Letters to Juliet: movie review

The romantic plot twists of ‘Letters to Juliet’ are yawningly predictable but the beautiful scenery makes it all bearable.

By , Film critic

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    Amanda Seyfried, right, and Gael Garcia Bernal are shown in a scene from 'Letters to Juliet.'
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There is a brick wall in Verona, Italy, the setting for Shakespeare’s “Romeo and Juliet,” where women for generations have been leaving notes seeking romantic advice from “Juliet.” The letters are dutifully answered by teams of volunteers.

Upon this frail filament of a story line is strung “Letters to Juliet,” a movie that has more sap than a pine forest. Amanda Seyfried, who seems to be everywhere in the movies these days, plays Sophie, an American vacationing in Italy with her restaurant owner fiancé Victor (Gael García Bernal). A fact checker for the The New Yorker who dreams of becoming a writer, Sophie gets her chance when she accidentally pries loose from the Verona wailing wall an undelivered 50-year-old letter, which she answers herself, from an Englishwoman named Claire (Vanessa Redgrave) about a lost love. Sophie’s response is so heartfelt that it has the surprise effect of luring Claire, along with her wary, belligerent grandson Charlie (Christopher Egan), back to Verona in search of lost lover Lorenzo. Filling up entire notebooks with observations for an article, Sophie teams with them to track him down.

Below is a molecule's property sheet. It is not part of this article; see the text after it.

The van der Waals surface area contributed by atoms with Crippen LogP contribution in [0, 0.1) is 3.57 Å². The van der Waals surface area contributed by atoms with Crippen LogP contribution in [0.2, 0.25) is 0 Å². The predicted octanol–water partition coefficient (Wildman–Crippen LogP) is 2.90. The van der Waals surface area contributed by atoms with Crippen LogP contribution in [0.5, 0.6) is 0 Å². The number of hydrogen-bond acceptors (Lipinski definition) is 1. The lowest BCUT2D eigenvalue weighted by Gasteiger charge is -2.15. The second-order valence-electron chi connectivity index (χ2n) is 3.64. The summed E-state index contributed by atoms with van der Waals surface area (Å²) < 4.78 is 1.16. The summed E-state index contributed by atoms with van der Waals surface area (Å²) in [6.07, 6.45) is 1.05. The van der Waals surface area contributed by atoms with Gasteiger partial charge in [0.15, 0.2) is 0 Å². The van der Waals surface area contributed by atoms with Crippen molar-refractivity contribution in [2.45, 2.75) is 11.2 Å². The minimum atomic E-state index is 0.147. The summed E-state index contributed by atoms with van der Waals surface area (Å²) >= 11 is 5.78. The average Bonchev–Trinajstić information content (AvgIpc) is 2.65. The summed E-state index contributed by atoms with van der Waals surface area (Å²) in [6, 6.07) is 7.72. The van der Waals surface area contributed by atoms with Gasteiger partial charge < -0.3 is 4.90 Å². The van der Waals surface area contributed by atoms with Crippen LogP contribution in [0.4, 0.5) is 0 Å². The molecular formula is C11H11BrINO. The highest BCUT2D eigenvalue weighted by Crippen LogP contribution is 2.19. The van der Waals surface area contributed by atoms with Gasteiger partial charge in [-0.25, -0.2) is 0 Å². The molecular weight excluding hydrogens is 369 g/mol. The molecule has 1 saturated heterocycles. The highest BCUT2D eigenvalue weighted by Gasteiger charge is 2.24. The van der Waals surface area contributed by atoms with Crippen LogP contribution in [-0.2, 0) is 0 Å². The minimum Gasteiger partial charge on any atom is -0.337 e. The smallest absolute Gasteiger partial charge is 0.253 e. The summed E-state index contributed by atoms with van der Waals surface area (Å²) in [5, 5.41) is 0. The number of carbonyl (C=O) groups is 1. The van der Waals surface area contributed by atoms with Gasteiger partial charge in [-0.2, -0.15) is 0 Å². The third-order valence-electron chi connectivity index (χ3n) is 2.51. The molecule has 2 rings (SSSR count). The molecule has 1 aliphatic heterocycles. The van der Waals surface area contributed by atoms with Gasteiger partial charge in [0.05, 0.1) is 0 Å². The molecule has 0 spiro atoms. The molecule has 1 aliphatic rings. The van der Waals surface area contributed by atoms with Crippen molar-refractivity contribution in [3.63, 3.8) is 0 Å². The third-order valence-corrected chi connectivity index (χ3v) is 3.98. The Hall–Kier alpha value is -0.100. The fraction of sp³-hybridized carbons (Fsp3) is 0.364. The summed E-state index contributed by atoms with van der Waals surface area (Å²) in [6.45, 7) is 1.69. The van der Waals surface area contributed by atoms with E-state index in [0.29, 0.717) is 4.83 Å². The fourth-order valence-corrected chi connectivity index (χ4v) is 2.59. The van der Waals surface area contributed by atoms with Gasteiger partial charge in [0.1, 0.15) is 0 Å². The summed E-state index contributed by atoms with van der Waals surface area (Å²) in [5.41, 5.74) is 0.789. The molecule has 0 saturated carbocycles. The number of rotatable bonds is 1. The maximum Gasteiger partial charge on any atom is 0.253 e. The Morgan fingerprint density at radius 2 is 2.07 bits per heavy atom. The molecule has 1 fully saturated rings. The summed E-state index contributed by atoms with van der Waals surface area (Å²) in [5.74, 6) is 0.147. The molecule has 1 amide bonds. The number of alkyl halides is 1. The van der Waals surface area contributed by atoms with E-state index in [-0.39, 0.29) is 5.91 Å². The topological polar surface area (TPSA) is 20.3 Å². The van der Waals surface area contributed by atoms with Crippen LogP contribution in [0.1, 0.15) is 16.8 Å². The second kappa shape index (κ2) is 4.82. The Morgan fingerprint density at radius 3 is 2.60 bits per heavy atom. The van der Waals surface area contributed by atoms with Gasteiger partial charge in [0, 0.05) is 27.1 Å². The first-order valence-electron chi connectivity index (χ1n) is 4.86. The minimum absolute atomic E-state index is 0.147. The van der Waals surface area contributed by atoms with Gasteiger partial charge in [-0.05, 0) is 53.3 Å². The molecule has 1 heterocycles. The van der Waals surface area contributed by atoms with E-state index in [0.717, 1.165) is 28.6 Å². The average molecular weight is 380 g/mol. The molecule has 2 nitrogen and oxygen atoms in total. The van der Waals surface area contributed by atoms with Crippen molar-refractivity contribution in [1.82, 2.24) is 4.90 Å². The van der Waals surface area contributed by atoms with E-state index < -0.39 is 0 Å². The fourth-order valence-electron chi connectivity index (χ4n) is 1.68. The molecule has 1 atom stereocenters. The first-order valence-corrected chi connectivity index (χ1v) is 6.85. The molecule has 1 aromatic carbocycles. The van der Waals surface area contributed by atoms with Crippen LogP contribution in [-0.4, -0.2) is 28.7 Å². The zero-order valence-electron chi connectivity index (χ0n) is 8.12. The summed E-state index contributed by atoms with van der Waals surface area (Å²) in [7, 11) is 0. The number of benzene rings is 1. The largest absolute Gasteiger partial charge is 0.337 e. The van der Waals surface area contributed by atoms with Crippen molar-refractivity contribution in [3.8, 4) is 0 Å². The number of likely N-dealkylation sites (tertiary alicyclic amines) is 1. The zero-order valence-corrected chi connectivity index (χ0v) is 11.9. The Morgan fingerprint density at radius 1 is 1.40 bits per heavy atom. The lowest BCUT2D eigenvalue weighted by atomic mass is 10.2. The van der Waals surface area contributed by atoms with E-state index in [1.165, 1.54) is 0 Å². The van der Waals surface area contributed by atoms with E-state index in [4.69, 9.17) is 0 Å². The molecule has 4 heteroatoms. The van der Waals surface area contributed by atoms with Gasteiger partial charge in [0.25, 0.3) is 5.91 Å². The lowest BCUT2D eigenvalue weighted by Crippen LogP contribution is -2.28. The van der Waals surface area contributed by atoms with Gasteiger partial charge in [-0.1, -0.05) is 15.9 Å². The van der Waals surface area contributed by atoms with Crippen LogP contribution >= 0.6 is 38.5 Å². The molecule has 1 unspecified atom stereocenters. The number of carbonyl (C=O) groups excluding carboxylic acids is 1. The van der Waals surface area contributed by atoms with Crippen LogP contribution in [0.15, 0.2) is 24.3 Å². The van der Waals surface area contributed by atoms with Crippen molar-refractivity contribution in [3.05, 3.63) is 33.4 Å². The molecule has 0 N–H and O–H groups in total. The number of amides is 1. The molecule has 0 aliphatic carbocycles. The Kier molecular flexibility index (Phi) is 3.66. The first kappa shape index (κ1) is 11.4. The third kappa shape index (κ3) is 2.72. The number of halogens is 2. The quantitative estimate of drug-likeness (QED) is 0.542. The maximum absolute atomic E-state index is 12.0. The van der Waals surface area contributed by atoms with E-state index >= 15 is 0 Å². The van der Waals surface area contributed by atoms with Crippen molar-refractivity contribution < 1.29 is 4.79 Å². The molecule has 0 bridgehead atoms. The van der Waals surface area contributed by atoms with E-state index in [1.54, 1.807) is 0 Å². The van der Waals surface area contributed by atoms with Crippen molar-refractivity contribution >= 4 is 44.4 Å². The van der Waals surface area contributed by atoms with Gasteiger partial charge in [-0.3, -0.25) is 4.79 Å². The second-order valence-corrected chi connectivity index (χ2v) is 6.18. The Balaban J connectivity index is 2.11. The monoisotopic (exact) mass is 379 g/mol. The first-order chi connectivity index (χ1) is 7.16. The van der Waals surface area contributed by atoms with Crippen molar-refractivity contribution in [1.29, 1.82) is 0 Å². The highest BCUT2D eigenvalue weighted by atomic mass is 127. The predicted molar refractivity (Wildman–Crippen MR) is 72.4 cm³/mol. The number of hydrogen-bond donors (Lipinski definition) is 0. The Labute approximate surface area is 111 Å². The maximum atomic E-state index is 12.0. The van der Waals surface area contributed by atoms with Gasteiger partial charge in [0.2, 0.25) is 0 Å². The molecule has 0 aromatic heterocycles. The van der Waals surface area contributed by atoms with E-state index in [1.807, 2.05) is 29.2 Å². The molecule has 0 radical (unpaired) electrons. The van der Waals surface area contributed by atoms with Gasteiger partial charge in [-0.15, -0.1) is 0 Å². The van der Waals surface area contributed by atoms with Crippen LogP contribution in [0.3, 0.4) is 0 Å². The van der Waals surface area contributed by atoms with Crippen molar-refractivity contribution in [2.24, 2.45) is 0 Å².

No secret where any of this is going. While Victor is gallivanting all over Tuscany in search of the perfect truffle or the best wine, Sophie has plenty of time to contemplate Claire’s ardor – and Charlie’s handsomeness. We’re supposed to see Sophie and Charlie as junior-league counterparts to Claire and Lorenzo. Will they blow their chance at a lifetime of bliss like the oldsters did, or will they have the courage to embrace true love? If you guess wrong on this, you should have your head, as well as your heart, examined.

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Seyfried is fetchingly winsome, though the director, Gary Winick, overindulges her big blue-green eyes. Redgrave, alchemist that she is, transforms corn syrup into vintage wine. She’s one of those actresses who can make even the dreariest role look good. (Lorenzo, by the way, is played by Franco Nero, her real-life husband. They cast many smoldering glances at each other. Any acting required for these scenes?)

The best reason to see “Letters to Juliet” is for the scenery. Why put up with airport traffic, full body searches, Icelandic ash clouds, and lost luggage when, instead, you can sit back and bask in the warm earth tones and blue vistas of Verona, Siena, Lake Garda, and Argiano. This movie doesn’t need a ticket for admittance. Just a passport will do. Grade: C (Rated PG for brief rude behavior, some language and incidental smoking.)

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